'I allow myself a mini-wallow': how to handle rejection in the arts

‘I allow myself a mini-wallow’: how to handle rejection in the arts

When Olivia Gagan landed her dream creative job, she didn’t expect to be fired just a few months later. But at the end of her probation period, in what was to be the biggest rejection of her life, the then 27-year-old was called into a meeting room with her boss and asked to leave the building immediately.

Gagan, a writer, remembers feeling humiliated as she packed up her things in front of her colleagues. “I’d never experienced anything like it before and I definitely had a big cry,” she says. “That particular job was what I had always thought I wanted, but it just didn’t work. It was a cocktail of things, including me not being a good fit for the role and not fitting in with the company culture.”

To top it all off, when Gagan went to the pub that evening to cheer herself up, someone stole her jacket. “I was so dazed that I wasn’t aware of my surroundings and it got nicked,” she says. “It was such a bad day.”

It’s rare to hear people talk about their professional knock-backs. A desire to impress employers, along with the pressure to market yourself on social media, can mean we only see part of the picture.

[perfectpullquote align=”left” bordertop=”false” cite=”” link=”” color=”” class=”” size=””]As soon as you realise rejection is possible, you spend less time obsessing about it when it happens[/perfectpullquote]

But no matter how talented you are, if you work in the creative arts, you’ll likely experience rejection – whether it’s losing a job, or getting your ideas, art, funding applications, or pitches turned down.

Overall, the number of people employed in creative fields has increased at a greater rate than other industries in recent years. But as Rhiannon Drake, a musician and actor, says, rejection is “just part of the job”.

When you first start out, not getting a call back after an audition is hard, but it gets easier and you learn, Drake says. “Looking back, I used to treat the people who auditioned me as gods. But they’re just people the same as you.” Drake says she always does something to treat herself when an audition isn’t successful.

If you expect some knock-backs, you’ll be better prepared. When Thomas Davis, a freelance motion designer, saw a call-out for pitches that linked to his own work, he was confident he had it in the bag. “I thought this had to be a sure thing,” he said. But he didn’t get it, despite having “everything stacked in my favour”. It stings, but “as soon as you realise rejection is possible, you spend less time obsessing about it when it happens,” he says.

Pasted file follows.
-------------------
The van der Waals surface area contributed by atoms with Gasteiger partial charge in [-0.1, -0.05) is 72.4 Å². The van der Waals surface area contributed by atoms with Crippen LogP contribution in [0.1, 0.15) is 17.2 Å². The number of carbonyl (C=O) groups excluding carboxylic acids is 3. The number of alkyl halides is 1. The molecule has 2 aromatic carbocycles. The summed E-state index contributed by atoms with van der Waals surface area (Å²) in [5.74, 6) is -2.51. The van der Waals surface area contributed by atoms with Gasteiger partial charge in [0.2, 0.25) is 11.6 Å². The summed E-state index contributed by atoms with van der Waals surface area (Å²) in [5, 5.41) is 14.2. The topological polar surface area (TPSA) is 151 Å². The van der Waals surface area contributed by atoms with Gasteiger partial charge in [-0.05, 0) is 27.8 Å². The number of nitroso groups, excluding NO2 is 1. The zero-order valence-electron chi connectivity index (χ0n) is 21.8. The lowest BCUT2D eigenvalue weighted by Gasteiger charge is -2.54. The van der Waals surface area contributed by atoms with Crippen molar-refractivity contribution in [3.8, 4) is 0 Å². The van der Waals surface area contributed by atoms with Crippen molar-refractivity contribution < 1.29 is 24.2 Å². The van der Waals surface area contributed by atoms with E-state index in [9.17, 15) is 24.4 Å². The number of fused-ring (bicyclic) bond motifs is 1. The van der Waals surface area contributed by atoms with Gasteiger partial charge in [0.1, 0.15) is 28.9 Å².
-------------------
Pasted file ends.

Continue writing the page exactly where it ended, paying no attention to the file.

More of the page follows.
So how can we handle rejection constructively?

Catherine Caldwell, a senior lecturer at University of the Arts London (UAL), says it’s important for students to be humble and prepared to listen to feedback.

It’s also about building resilience. The psychologist Martin Seligman says we can do this by using the “three P’s” – personalisation, permanence, and pervasiveness. In other words, don’t take a setback personally, don’t imagine it will go on forever – and don’t apply one small rejection (or one person’s opinion) to all areas of your life or career.

Our attitude towards failure will also make a difference. It helps to develop a “growth mindset”, which emphasises our ability to learn, rather than to have a “fixed mindset”, where we believe we either have innate skills or we don’t.

Rachel Lewis, a registered occupational psychologist, says we’re naturally more likely to focus on the negative, so making a note of all the ideas you’ve had accepted, or people who’ve liked your work, is a good idea.

This worked for Paul Atherton, an experienced producer and managing director. After he missed out on a “heaven sent” opportunity to co-write a play with his favourite playwright, he posted a list of his successes on social media to encourage those starting out in theatre. “Reminding myself of all my achievements helped,” he says. “It also meant people commented on them, which lessened the blow.”

Gagan, now 31, found her feet as a freelancer and says her past setbacks built her resilience. “In a number of ways those months made me tougher,” she says. Despite this, knock-backs are never easy, and in the moment will likely hurt. “I’ve learnt to allow myself a ‘mini-wallow’,” Gagan says. So if you’ve missed out on a project you really wanted, heading straight to the pub, like Gagan did, might help. Just make sure you keep a close eye on all your belongings, or your day could be about to get even worse.